Becoming a legally recognized tax exempt 501(c)(3) organization has many benefits. These include removal of the requirement to pay federal taxes on sales and purchases, eligibility to deduct charitable gifts and waiving the Federal Unemployment Tax Act requirement (FUTA).


    But nonprofit organizations with tax exemption still have to pay some taxes. Here’s what you can expect if you are an organization with employees.


    If a 501(c)(3) nonprofit has employees it is usually responsible for three types of employment taxes:


    1. Federal Income Tax Withholding (FITW)
    2. Social Security and Medicare (FICA)
    3. State taxes not covered under exemption



    Tax-exempt organizations, perhaps more than others, have critical responsibilities when navigating these taxes.


    Employers are responsible for withholding federal income taxes from employee wages. To figure out how to calculate Federal Income Tax Withholding start by calculating gross pay.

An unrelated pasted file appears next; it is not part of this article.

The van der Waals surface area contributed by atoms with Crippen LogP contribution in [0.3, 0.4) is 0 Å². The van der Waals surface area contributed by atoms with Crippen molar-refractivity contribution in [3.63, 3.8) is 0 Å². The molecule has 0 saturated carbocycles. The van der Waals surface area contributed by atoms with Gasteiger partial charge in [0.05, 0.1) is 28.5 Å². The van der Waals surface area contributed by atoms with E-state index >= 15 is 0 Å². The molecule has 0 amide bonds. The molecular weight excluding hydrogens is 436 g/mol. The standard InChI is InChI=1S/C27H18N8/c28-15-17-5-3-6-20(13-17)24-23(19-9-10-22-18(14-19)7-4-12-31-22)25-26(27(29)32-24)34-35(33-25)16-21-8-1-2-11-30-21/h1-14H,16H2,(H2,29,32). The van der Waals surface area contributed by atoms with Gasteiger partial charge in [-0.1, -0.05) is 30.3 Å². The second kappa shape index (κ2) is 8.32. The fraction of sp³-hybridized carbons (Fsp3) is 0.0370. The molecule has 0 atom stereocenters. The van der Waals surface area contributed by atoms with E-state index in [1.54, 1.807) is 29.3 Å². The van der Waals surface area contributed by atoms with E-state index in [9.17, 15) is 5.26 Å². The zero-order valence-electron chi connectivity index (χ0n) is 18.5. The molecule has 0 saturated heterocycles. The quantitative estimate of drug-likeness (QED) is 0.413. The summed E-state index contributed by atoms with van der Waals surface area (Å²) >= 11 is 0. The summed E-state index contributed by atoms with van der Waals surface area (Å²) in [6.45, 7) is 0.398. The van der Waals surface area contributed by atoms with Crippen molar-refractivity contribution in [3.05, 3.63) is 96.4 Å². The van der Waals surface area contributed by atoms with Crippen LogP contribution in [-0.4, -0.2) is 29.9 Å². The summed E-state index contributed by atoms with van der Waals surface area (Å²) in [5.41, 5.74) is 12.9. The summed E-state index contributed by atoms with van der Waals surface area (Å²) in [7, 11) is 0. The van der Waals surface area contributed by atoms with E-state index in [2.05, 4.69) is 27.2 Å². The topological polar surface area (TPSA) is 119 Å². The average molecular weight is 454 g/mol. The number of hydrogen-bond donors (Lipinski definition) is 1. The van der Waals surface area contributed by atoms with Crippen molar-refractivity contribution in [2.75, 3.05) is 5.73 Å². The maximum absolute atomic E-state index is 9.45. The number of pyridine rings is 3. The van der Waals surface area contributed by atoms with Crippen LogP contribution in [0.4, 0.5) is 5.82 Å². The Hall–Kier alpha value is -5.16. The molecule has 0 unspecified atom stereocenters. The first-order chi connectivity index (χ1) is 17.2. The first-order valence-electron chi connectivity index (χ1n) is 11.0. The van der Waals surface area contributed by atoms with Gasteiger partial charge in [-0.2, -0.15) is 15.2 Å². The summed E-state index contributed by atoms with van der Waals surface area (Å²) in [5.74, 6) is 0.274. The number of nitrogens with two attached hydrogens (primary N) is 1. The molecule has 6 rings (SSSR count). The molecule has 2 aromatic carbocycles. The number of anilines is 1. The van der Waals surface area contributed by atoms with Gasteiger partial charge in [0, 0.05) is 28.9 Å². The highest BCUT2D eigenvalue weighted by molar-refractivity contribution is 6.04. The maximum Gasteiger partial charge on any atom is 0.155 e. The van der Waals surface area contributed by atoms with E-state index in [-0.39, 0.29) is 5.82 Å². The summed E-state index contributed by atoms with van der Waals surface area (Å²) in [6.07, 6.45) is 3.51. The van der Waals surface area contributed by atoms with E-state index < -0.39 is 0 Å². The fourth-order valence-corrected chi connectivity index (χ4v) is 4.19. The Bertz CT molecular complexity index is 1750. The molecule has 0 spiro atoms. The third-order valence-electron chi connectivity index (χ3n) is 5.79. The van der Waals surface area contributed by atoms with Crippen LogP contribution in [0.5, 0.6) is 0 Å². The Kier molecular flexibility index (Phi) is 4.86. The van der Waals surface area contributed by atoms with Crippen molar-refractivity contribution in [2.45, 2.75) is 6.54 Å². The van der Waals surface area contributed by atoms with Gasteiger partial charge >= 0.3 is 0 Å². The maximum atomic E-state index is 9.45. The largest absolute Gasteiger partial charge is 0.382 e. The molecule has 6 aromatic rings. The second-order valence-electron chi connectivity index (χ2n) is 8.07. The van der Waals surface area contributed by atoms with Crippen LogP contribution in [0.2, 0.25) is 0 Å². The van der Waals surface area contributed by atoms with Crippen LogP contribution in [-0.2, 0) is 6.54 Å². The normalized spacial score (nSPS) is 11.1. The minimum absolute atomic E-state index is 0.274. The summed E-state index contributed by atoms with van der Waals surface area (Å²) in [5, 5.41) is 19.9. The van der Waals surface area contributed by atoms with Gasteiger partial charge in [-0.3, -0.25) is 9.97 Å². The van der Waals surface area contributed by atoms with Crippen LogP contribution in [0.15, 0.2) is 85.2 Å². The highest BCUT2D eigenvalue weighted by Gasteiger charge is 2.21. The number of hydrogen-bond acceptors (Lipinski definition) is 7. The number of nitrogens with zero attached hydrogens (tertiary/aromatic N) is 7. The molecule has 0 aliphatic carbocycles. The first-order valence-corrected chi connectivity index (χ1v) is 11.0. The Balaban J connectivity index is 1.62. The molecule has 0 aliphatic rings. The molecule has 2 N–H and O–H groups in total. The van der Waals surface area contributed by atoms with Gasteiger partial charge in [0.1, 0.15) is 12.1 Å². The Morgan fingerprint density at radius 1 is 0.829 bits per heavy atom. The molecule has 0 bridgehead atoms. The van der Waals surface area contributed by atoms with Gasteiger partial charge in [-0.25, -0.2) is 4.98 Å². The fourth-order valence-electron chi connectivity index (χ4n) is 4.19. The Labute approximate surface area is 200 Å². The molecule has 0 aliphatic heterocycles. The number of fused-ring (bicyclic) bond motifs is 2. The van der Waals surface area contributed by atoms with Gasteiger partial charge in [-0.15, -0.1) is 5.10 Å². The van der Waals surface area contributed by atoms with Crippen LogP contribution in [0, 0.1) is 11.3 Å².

Step 1:

    1. For hourly employees, gross pay is calculated as hours worked x wage. If overtime is included, the overtime must be calculated separately and added to the total.
    2. For salaried employees, gross pay is calculated as annual salary / number of pay periods in a year.


    Step 2:

    Once gross pay has been calculated, you need to understand how much to deduct based on an employee's W-4. Three important areas must be filled out:

    1. Marital status
    2. Number of allowances
    3. Additional deductions


    Using this table offered by the IRS, determine how much to withhold from each paycheck based on earnings, allowances and deductions.